After coal, gas, hydroelectricity and wind power, nuclear power is the fifth-largest source of electricity in India. The country’s installed nuclear power capacity is expected to rise from the current 6,780 MW to 22,480 MW by 2031. Of late, India’s nuclear power programme has attained a rare feat involving home-grown reactors.
On 10 December 2018, Unit 1 of Karnataka’s Kaiga nuclear power plant, the indigenously designed pressurised heavy water reactor (PHWR), broke the previous world record for continuous operation by clocking 941 days of non-stop run establishing India as the frontrunner among all types of nuclear power reactors. Further, at around 11 pm on 31 December 2018, when Kaiga 1 was taken offline for scheduled inspections and maintenance, the unit accomplished its continuous operation of 962 days generating about 5 billion units of electricity. Moreover, the non-stop 962-day run at a plant load factor of about 99.3 per cent demonstrates the pre-eminence of NPCIL in the design, construction and operation of PHWRs with unprecedented levels of efficiency and safety.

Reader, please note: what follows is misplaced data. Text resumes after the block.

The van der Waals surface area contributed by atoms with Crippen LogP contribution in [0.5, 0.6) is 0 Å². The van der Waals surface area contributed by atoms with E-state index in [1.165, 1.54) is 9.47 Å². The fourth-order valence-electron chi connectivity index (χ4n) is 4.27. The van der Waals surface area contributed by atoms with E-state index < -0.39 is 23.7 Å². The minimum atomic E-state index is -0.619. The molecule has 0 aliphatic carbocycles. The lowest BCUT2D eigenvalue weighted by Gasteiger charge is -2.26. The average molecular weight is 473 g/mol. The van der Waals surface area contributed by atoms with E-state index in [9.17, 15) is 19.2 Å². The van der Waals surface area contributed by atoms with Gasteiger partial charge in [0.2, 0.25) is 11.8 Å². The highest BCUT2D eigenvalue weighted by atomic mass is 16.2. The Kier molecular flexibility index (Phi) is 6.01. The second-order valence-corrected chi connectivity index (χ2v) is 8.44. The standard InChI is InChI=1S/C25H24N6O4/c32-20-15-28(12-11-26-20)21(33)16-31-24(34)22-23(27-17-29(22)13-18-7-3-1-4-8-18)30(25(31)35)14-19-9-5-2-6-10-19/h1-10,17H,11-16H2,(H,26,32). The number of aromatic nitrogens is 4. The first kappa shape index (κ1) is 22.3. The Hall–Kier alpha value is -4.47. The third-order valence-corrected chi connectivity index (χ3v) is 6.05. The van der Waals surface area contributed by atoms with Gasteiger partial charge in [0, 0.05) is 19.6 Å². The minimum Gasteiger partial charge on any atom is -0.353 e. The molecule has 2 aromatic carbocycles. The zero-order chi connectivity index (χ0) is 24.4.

In the time to come, it is expected that India will be able to create a vibrant domestic nuclear power eco-system that can help us achieve self-reliance.
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